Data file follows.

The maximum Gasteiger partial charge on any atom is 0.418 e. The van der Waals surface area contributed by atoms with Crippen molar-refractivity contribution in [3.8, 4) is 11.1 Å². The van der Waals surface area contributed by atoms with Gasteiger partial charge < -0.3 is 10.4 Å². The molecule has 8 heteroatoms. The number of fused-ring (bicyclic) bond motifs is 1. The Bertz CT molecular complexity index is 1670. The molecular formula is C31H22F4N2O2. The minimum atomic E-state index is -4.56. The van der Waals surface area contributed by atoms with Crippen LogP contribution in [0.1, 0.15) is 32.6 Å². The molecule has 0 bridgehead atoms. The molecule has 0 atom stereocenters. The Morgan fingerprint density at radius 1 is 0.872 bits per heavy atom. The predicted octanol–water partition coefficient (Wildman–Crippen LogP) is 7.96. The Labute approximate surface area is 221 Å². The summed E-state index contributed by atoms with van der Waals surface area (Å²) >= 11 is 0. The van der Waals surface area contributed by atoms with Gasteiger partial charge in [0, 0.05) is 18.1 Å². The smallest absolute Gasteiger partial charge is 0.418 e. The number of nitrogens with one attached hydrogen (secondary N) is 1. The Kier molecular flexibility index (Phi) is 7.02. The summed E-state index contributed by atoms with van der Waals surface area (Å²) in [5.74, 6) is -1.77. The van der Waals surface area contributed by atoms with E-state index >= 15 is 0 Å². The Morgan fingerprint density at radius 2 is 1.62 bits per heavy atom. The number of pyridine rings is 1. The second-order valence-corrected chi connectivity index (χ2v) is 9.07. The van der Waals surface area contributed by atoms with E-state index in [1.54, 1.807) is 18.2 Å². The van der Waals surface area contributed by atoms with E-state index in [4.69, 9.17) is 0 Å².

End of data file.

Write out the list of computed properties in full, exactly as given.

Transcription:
The maximum Gasteiger partial charge on any atom is 0.418 e. The van der Waals surface area contributed by atoms with Crippen molar-refractivity contribution in [3.8, 4) is 11.1 Å². The van der Waals surface area contributed by atoms with Gasteiger partial charge < -0.3 is 10.4 Å². The molecule has 8 heteroatoms. The number of fused-ring (bicyclic) bond motifs is 1. The Bertz CT molecular complexity index is 1670. The molecular formula is C31H22F4N2O2. The minimum atomic E-state index is -4.56. The van der Waals surface area contributed by atoms with Crippen LogP contribution in [0.1, 0.15) is 32.6 Å². The molecule has 0 bridgehead atoms. The molecule has 0 atom stereocenters. The Morgan fingerprint density at radius 1 is 0.872 bits per heavy atom. The predicted octanol–water partition coefficient (Wildman–Crippen LogP) is 7.96. The Labute approximate surface area is 221 Å². The summed E-state index contributed by atoms with van der Waals surface area (Å²) >= 11 is 0. The van der Waals surface area contributed by atoms with Gasteiger partial charge in [0, 0.05) is 18.1 Å². The smallest absolute Gasteiger partial charge is 0.418 e. The number of nitrogens with one attached hydrogen (secondary N) is 1. The Kier molecular flexibility index (Phi) is 7.02. The summed E-state index contributed by atoms with van der Waals surface area (Å²) in [5.74, 6) is -1.77. The van der Waals surface area contributed by atoms with E-state index >= 15 is 0 Å². The Morgan fingerprint density at radius 2 is 1.62 bits per heavy atom. The number of pyridine rings is 1. The second-order valence-corrected chi connectivity index (χ2v) is 9.07. The van der Waals surface area contributed by atoms with E-state index in [1.54, 1.807) is 18.2 Å². The van der Waals surface area contributed by atoms with E-state index in [4.69, 9.17) is 0 Å².